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    Romney Will Aim For A Personal Contrast In Israel

    Symbolic politics in the Holy Land. “President Obama is cool and detached on Israel as he is on most issues, while Israel is one of the few issues to which Romney seems instinctively and emotionally attached.”

    Handout / Getty Images

    Prime Minister Benjamin Netanyahu meets with former Governor of Massachussets Mitt Romney on January 13, 2011 in Jerusalem, Israel.

    For Mitt Romney, Israel may be one place where he can do what Barack Obama hasn’t: Connect.

    Romney’s planned trip to the Holy Land, first reported by The New York Times Tuesday, and confirmed by the campaign, is a move that has less to do with foreign policy than with symbolism, with Israel representing both Romney’s tough, undiplomatic international posture and his eagerness to find the emotional connection with American voters that seems to come more easily to the incumbent.

    “Supporters of Israel want to be loved constantly,” said Middle-East peace process scholar Aaron David Miller, a former State Department official. “President Obama is cool and detached on Israel as he is on most issues, while Israel is one of the few issues to which Romney seems instinctively and emotionally attached.”

    Romney, who worked for a time alongside Israeli Prime Minister Benjamin Netanyahu when the two were young consultants in Boston, has advertised that unusual personal connection to a foreign leader. And for a candidate who can be stiff and nuanced in talking about hot-button policy issues, he’s honed a clear, uncompromising message on Israel that’s tailored both to the country’s most hawkish supporters and to Americans who overwhelmingly sympathize with the Jewish State over its Arab neighbors.

    “I would not want to show a dime’s worth of distance between ourselves and our allies like Israel,” Romney said last month of his Middle East efforts.

    Romney, who has loaded his campaign with neoconservative thinkers, told the Evangelical Christian Faith and Freedom Coalition last month that his Israel policy would essentially be “the opposite” of Obama’s, though the policy differences between them are fairly slim: Both pledge tough talk, and a possibility of military action, on Iran; Romney says he will not pressure Israel to give up land while Obama, who has tried occasionally to force negotiations, has largely abandoned that tack.

    “I think, by and large, you can just look at the things the president has done and do the opposite,” Romney told the group to a standing ovation. “You look at his policies with regards to Iran, he’s almost sounded like he’s more frightened that Israel might take military action than he’s concerned that Iran might become nuclear.”

    Obama’s defenders downplay the differences.

    “What does the opposite of all that even look like?” asked Steve Rabinowitz, a Democratic consultant who has long worked with the American Jewish community, noting Obama has increased military assistance to Israel and placed the toughest sanctions on Iran.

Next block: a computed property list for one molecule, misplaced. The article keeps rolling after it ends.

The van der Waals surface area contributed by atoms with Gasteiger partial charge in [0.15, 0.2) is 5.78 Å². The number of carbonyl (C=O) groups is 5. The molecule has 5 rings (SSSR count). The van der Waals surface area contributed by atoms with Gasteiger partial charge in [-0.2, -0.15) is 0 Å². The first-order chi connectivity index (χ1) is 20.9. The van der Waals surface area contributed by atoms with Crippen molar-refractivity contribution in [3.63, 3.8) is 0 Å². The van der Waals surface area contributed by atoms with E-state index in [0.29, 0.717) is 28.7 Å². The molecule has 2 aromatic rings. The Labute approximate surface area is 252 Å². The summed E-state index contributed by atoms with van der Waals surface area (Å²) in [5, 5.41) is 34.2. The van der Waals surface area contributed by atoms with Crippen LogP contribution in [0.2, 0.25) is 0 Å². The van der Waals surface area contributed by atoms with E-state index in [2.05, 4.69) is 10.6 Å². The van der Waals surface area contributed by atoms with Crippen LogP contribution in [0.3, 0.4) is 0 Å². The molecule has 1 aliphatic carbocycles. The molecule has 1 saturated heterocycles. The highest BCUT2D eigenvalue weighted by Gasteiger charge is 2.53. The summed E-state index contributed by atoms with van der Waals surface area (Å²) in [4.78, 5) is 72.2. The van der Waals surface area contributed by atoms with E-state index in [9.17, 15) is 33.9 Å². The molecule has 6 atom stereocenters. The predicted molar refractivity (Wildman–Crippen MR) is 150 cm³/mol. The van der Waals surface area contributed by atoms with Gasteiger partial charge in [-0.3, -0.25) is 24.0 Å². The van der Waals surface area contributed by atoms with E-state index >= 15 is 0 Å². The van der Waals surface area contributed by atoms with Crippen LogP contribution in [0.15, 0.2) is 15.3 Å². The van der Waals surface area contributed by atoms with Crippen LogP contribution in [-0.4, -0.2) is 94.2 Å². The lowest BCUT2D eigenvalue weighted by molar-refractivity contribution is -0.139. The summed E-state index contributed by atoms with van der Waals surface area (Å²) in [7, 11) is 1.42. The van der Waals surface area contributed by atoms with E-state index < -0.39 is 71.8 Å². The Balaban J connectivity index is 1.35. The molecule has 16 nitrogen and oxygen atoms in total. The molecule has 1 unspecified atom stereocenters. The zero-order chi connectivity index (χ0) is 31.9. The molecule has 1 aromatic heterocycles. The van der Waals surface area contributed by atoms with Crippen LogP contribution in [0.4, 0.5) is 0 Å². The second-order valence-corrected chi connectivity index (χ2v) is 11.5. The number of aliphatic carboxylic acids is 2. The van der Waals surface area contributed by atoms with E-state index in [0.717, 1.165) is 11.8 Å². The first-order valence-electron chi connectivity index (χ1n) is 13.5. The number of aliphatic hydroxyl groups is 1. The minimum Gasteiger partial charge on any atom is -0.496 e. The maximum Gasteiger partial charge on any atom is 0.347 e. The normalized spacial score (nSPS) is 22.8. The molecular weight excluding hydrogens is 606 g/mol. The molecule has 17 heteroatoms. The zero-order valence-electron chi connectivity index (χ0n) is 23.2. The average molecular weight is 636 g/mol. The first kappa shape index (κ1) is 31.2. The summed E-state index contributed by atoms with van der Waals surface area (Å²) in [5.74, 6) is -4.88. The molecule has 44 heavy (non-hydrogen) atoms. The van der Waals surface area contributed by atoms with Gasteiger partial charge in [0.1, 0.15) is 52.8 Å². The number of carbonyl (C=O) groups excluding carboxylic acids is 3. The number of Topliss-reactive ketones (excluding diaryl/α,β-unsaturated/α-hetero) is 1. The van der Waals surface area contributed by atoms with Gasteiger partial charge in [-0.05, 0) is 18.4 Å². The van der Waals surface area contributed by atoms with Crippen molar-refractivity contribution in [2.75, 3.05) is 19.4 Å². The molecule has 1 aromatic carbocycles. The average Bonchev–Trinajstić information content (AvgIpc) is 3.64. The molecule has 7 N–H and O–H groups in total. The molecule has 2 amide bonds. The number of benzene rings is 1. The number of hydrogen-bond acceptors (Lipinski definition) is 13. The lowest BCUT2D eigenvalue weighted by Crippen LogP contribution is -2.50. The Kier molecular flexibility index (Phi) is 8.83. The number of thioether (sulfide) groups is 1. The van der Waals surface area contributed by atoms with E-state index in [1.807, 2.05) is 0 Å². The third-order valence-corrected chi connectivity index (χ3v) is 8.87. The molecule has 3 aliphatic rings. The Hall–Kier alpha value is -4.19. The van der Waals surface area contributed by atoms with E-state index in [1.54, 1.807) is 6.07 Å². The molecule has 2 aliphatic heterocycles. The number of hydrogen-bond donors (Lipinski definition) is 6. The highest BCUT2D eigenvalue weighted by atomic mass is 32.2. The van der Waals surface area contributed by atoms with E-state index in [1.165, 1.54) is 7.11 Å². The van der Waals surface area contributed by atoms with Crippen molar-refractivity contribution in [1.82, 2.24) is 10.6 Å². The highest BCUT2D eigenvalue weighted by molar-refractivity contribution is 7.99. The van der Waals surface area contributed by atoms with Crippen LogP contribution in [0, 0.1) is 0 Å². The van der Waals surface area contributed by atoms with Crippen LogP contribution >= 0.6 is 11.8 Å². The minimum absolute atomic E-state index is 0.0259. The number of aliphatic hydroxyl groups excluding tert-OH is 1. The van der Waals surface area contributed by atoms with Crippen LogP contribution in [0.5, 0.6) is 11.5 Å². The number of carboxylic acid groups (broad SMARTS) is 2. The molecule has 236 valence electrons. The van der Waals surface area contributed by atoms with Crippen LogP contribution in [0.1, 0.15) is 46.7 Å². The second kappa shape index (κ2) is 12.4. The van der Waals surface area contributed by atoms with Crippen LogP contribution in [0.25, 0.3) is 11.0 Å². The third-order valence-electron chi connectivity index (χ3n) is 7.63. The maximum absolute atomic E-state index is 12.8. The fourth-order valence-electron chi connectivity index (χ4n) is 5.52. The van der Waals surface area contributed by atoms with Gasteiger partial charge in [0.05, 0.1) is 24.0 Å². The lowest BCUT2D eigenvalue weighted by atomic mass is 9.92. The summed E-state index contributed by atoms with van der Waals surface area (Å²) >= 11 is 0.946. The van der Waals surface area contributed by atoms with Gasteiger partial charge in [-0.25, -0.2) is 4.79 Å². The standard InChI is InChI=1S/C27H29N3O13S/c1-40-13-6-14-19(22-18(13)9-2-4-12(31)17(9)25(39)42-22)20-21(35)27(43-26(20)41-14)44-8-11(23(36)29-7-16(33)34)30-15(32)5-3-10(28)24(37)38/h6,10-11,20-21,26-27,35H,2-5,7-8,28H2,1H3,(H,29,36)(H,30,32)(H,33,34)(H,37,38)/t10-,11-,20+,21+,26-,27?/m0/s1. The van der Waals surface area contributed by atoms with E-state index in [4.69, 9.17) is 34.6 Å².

“There is no alternative plan, only wholesale criticism of Obama’s policy,” Rabinowitz added.

    “It's really hard to see what Mitt Romney would do other than talk to the Israelis with a more sympathetic tone,” said Miller. “He can't make the argument that ‘my predator drone is bigger than your predator drone’ or because Obama has essentially been George bush on steroids in that regard. It’s about perception.”

    But in a region where rhetoric is closely scrutinized, Romney is striving for a clear difference, and a stage in Jerusalem may help him find it.

    Noah Pollak, the executive director of the conservative Emergency Committee for Israel, predicted that Romney would aim for a personal contrast, not a policy critique.

    “It would be improper for him to attack Obama on foreign soil… so he'll have to give a speech that lays out his different vision and his critique of how Obama handles the relationship, but in positive terms,” Pollak said, recalling Netanyahu’s own well-received speech to Congress last year. “He should look to none other than Netanyahu for how to do this. It's exactly how Bibi eviscerated Obama in his speech to Congress last year, the speech with dozens of standing ovations.”

    William Daroff, the Vice President for Public Policy of The Jewish Federations of North America, said Romney’s personal ties to the Prime Minister will be on full display — implicitly drawing a contrast with Obama, whose relations with Netanyahu are legendarily chilly.

    “It is conventional wisdom that Obama and Netanyahu do not have the closest of personal relationships,” said Daroff, arguing that the "visuals and contrasts" Romney draws will be what is judged in the United States. “I am sure that Romney will want to showcase his neatly 40 year friendship with the Prime Minister, going back to their days as youngsters in the finance world.”

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